“The privilege and blessing of raising children were cruelly denied, which hurt tribes and communities far beyond the family unit,” she writes. “The heart’s blood of a nation is its families, and the future of a nation is its children.”

Onigamiising: Seasons of an Ojibwe Year will be published in early October.

Monday, August 21, 2017

Tribal Justice | POV | PBS

Tribal Justice | POV | PBS: In Tribal Justice, two Native American judges reach back to traditional concepts of justice in order to reduce incarceration rates, foster greater safety for their communities, and create a more positive future for their youth. A co-production of Vision Maker Media and American Documentary | POV.



TONITE

Pikwakanagan host 30th Pow Wow

This year's Pow Wow was dedicated to the Scoop survivors of the 1960s. The Sixties Scoop refers to the practice of taking, or “scooping up,” children of Aboriginal peoples in Canada from their families for placing in foster homes or adoption beginning in the 1960s and continuing until the late 1980s. An estimated 20,000 aboriginal children were taken from their families and fostered or adopted out to primarily white middle-class families, some within Canada and some in the U.S. or Western Europe. Earlier this year, Ontario Superior Court Justice Edward Belobaba ruled that the federal government failed in its common law duty of care to failed to take reasonable steps to prevent thousands of on-reserve children who were placed with non-native families from losing their indigenous heritage.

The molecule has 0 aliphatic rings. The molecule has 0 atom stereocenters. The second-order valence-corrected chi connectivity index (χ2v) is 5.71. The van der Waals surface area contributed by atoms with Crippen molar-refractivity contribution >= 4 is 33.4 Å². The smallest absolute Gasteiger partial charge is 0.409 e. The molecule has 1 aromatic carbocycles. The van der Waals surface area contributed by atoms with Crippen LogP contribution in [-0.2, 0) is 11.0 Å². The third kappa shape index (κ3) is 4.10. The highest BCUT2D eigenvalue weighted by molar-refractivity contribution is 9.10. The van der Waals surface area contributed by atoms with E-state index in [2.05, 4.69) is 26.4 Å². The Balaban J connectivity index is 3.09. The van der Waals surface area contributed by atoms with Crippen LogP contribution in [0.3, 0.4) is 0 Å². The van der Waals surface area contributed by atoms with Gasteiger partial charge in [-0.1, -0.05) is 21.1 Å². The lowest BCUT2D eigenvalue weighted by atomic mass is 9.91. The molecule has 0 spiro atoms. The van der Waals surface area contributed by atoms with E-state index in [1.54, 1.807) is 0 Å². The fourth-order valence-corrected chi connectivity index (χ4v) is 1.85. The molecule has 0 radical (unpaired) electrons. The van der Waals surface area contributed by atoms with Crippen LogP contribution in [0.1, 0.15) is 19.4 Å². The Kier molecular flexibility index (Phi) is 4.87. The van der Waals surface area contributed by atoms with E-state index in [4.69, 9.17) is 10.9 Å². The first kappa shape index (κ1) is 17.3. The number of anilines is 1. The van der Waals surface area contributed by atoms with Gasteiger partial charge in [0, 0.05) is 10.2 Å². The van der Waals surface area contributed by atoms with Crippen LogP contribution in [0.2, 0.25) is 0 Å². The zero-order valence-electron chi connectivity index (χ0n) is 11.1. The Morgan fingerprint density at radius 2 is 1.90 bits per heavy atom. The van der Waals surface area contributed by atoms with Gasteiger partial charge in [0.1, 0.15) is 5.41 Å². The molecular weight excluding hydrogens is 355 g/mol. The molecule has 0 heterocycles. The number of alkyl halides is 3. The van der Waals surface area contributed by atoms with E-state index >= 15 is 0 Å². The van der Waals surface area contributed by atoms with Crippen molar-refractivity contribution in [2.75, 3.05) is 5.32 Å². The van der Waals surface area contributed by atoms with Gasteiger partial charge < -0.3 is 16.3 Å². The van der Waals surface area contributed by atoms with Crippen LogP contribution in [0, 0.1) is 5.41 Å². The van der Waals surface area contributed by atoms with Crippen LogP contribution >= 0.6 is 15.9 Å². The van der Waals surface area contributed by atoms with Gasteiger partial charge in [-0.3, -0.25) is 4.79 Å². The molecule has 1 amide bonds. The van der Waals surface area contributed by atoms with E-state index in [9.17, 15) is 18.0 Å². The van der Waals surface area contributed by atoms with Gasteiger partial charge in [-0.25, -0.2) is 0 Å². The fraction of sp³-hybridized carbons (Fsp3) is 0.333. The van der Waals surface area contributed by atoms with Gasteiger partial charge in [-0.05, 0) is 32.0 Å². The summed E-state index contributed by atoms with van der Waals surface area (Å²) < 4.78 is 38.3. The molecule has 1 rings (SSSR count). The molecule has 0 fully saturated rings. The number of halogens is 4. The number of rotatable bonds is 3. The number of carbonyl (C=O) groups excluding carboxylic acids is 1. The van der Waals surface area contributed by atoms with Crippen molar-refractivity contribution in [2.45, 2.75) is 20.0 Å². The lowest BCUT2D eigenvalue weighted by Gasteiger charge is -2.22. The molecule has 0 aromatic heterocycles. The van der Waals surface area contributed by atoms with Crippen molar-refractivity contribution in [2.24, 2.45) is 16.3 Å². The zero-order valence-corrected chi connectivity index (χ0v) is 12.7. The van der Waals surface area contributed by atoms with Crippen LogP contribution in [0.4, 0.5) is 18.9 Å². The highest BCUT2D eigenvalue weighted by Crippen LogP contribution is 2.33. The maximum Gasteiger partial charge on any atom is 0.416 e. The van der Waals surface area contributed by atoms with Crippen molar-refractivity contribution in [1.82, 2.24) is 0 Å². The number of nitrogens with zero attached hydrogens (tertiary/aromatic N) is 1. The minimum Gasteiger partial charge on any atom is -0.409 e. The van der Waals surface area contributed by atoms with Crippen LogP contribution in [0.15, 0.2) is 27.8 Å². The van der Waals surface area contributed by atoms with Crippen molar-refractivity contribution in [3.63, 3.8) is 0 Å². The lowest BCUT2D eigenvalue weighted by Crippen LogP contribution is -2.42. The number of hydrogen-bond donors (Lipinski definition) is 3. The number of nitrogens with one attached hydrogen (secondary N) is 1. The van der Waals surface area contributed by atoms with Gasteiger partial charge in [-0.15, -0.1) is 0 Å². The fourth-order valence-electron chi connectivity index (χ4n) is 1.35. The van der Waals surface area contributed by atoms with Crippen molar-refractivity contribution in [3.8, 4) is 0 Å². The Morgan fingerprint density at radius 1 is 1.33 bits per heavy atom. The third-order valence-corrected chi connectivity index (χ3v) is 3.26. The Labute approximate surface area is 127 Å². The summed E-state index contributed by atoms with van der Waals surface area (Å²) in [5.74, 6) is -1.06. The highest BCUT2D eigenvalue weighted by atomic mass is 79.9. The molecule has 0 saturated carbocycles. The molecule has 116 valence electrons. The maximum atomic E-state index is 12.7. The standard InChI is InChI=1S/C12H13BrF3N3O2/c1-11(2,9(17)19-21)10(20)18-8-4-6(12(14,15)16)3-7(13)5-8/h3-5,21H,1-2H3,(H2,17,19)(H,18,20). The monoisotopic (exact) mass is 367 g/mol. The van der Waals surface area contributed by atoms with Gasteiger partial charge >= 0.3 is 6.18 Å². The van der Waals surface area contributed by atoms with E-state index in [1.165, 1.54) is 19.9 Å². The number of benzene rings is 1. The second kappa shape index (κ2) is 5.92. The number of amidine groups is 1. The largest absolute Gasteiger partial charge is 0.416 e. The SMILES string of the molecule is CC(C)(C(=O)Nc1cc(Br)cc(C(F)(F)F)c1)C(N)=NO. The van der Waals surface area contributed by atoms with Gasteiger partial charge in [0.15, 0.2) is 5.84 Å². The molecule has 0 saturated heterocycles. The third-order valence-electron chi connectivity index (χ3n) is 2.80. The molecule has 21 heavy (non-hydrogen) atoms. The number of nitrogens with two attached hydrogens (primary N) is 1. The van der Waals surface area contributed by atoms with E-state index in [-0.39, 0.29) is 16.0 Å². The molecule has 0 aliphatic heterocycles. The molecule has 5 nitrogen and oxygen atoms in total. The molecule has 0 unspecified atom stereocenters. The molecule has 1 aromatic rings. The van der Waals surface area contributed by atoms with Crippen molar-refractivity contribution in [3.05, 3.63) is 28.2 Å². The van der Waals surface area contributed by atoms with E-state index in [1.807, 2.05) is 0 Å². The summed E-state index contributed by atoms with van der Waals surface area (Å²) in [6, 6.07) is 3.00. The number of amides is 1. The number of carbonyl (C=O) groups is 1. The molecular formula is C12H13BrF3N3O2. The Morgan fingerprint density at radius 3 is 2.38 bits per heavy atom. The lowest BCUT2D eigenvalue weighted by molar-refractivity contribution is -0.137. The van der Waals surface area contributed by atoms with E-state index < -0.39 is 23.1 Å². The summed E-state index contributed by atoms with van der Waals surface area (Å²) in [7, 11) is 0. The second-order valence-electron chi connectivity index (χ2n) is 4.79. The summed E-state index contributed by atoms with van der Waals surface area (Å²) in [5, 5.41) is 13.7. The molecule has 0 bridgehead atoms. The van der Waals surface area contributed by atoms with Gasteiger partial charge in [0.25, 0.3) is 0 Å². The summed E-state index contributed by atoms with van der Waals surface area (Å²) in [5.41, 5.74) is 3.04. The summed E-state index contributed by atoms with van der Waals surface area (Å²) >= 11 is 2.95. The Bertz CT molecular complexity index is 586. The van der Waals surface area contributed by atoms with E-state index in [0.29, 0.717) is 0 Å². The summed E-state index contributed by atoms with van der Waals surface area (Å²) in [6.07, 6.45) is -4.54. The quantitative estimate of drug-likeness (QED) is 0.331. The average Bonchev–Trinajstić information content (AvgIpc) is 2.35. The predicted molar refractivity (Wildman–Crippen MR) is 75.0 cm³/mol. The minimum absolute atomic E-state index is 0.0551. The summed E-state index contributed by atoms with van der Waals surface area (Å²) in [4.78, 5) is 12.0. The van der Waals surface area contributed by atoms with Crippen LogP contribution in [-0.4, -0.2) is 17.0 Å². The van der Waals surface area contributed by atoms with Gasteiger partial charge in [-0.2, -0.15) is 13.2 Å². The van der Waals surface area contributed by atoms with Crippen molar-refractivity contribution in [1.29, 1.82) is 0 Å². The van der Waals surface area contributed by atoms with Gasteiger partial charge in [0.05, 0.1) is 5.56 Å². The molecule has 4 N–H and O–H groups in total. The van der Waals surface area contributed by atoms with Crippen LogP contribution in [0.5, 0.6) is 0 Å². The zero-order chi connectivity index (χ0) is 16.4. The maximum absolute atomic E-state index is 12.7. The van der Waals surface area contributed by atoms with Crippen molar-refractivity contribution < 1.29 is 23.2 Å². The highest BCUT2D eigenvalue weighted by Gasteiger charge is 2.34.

READ: Pikwakanagan host 30th Pow Wow | Pembroke Daily Observer

Sunday, August 20, 2017

Minnesota law thwarts adoptees' quest to know their roots


A national movement led by adoptees has improved access to adoption records in 19 states since 1997. This year, thousands of people in New Jersey and Pennsylvania will see their original birth certificates for the first time. Adoptees in Missouri and Arkansas will get that chance starting next year.
When children are adopted in Minnesota, the state creates a new birth certificate with the child’s adopted name. Adoptees who have requested original birth certificates from the state Department of Health are often surprised to get a call back from the private agency that handled their adoption.
That’s because Minnesota law requires that agencies try to find the birth parents before honoring an adoptee’s request for original birth certificates. About 5 percent of birth parents have notified the state ahead of time about their preferences. Ninety percent of them said they welcome their names being known.


What the hell is wrong with you Minnesota?

Source: Minnesota law is thwarting adoptees' quest to learn roots - StarTribune.com